Monday, August 16, 2010

Around the Horn - What to Read?

Willow Skies

During summer, it is easy to lay back and let things build up in the Google Reader. Here are a few things you may have missed, but might want to check out.

Helen Epstein has been quite taken with The Nibroc Trilogy out in Chester Theatre. She has reviewed all three plays for The Arts Fuse:

Hutton’s script rarely lets its actors or audience down. It’s fun, witty, moving, poetic. The Nibroc Trilogy builds from a chance encounter on a train between two passengers to a full portrait of a society in the grip of major changes.


Epstein reviewed Last Train to Nibroc, Rock City and Gulf View Drive.

Tom Garvey tries to preach some perspective on outdoor Shakespeare and also outlines several textual points about Othello that directors must at LEAST grapple with, before they cast the play, or get too far with a "concept."

Othello is not Denzel. Or Taye.

We like our modern Othellos to be not merely hotheads, but also hotties as well. An understandable matinee-idol impulse, to be sure. Shakespeare's Othello, however, is an old soldier, weathered rather than beautiful, and engaged in an obvious May-December romance. To be blunt, if he and Desdemona are the hottest people in the room, then a key point in Shakespeare's vision has been occluded. We should never, ever expect that they would fall in love.


Tom also has a couple of posts at the Clyde Fitch Report comparing Mamet's prescriptions for Theatre to the results evident in the Broadway production of Mamet's Race.

Guest blogger, Peter Zazzali, at The Playgoer has a series of posts about current state of American Acting Training. This is from part III:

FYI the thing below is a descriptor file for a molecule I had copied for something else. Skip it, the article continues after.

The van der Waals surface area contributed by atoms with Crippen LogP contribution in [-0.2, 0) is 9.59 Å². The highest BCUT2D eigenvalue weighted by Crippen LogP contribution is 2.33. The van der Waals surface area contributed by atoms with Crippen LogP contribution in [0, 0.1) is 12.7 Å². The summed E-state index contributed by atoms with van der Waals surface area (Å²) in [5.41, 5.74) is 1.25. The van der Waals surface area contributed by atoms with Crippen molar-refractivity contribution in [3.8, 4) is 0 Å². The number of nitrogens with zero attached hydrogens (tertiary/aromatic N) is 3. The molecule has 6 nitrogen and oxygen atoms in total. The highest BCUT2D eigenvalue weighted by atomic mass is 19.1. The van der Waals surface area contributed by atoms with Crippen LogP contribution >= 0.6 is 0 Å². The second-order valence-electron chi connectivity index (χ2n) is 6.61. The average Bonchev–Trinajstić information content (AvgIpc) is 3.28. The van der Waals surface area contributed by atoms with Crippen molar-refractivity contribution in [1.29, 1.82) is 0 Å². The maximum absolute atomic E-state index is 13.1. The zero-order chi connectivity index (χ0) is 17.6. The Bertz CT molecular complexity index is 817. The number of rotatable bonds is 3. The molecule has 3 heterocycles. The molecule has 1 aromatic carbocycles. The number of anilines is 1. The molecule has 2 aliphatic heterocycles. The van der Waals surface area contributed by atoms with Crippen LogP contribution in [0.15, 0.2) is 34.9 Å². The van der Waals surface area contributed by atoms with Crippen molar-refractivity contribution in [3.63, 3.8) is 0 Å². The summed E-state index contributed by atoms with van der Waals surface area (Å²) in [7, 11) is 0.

Today the profession has become even more competitive as an increasing number of actors are entering an unstable job market. When the League of Professional Theatre Training Programs began in 1972 there were only a handful of university-sponsored acting programs, currently there are nearly 300. At the time, regional theatres contracted actors on a yearly basis thereby providing them with professional stability. As I mentioned in my previous blog, this situation began to change during the middle-1970s when external sources of funding for these theatres decreased. Nevertheless, university acting programs have proliferated ever since. From Alaska and Hawaii to Florida and Maine, BFA and MFA programs have become ubiquitous at America’s colleges over the past twenty years despite the fact that the professional demand is simply not there.



Terry Teachout posts about the Imagining Madoff affair:

Which brings us to the heart of the matter: Why on earth did Mr. Wiesel, of all people, threaten to drop the big one on Ms. Margolin and Theater J? Not only is he prominent and admired, but he is also a celebrated human-rights advocate who has famously declared that "indifference, to me, is the epitome of evil." Yet he has proved himself utterly indifferent to the rights of a serious artist and a well-regarded theater company to make art as they see fit, merely because their art portrays him in a way he doesn't like. I wouldn't go so far as to call that hypocritical—not quite—but I have no doubt that it's unworthy of a great man who ought to know better.


And Leonard Jacobs agrees, putting forward an idea to create a play about the whole affair.

On the "business of theater" front, Travis Bedard talks about social media:

What role is social media playing in regional theater? It is playing a very small role thus far. Like any good business Regionals are waiting for smaller, nimbler companies to create best practices and proofs of concepts around social media that ensure some stability before they risk time or treasure on it.


Also, Robert Weinhardt-Kendt at The Wicked Stage has been sending dispatches from the Oregon Shakespeare Festival including a review of Culture Clash's new show, which is part of a huge initiative for American plays:

Possibly even more striking is that this ensemble-created political comedy is the first salvo in "American Revolutions," a series of 37 plays commissioned by OSF from the likes of Robert Schenkkan, David Henry Hwang, Suzan-Lori Parks, Young Jean Lee, and many more. This is not business as usual for the classical rep company nestled anomalously in the Siskiyou mountain plain, to put it mildly. I look forward to more in this vein.


My inbox is starting to fill up with announcements about season opening shows around town, so blogging may pick up a bit around the blogosphere.

For now, I'll keep enjoying the weather.

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